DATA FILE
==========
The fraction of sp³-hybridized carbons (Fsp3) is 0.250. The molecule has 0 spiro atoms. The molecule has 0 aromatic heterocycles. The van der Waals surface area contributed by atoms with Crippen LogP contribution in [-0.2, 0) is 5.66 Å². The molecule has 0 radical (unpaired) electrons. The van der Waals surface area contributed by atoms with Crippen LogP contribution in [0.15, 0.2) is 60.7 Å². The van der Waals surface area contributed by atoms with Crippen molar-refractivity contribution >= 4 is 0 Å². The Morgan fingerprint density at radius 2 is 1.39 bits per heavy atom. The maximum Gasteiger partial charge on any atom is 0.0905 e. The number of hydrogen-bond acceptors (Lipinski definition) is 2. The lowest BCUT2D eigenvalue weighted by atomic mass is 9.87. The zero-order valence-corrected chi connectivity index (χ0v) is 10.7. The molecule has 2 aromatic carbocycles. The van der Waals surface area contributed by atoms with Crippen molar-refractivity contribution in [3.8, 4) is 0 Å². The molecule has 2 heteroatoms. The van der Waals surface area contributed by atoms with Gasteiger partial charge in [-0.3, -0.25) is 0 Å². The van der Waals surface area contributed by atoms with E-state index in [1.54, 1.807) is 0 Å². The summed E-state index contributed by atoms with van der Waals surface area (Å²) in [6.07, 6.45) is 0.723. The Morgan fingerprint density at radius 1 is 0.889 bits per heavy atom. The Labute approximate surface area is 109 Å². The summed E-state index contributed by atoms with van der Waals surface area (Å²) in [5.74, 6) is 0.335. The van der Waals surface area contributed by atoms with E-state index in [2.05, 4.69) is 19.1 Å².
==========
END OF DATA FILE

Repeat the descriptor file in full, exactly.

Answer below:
The fraction of sp³-hybridized carbons (Fsp3) is 0.250. The molecule has 0 spiro atoms. The molecule has 0 aromatic heterocycles. The van der Waals surface area contributed by atoms with Crippen LogP contribution in [-0.2, 0) is 5.66 Å². The molecule has 0 radical (unpaired) electrons. The van der Waals surface area contributed by atoms with Crippen LogP contribution in [0.15, 0.2) is 60.7 Å². The van der Waals surface area contributed by atoms with Crippen molar-refractivity contribution >= 4 is 0 Å². The Morgan fingerprint density at radius 2 is 1.39 bits per heavy atom. The maximum Gasteiger partial charge on any atom is 0.0905 e. The number of hydrogen-bond acceptors (Lipinski definition) is 2. The lowest BCUT2D eigenvalue weighted by atomic mass is 9.87. The zero-order valence-corrected chi connectivity index (χ0v) is 10.7. The molecule has 2 aromatic carbocycles. The van der Waals surface area contributed by atoms with Crippen molar-refractivity contribution in [3.8, 4) is 0 Å². The molecule has 2 heteroatoms. The van der Waals surface area contributed by atoms with Gasteiger partial charge in [-0.3, -0.25) is 0 Å². The van der Waals surface area contributed by atoms with E-state index in [1.54, 1.807) is 0 Å². The summed E-state index contributed by atoms with van der Waals surface area (Å²) in [6.07, 6.45) is 0.723. The Morgan fingerprint density at radius 1 is 0.889 bits per heavy atom. The Labute approximate surface area is 109 Å². The summed E-state index contributed by atoms with van der Waals surface area (Å²) in [5.74, 6) is 0.335. The van der Waals surface area contributed by atoms with E-state index in [2.05, 4.69) is 19.1 Å².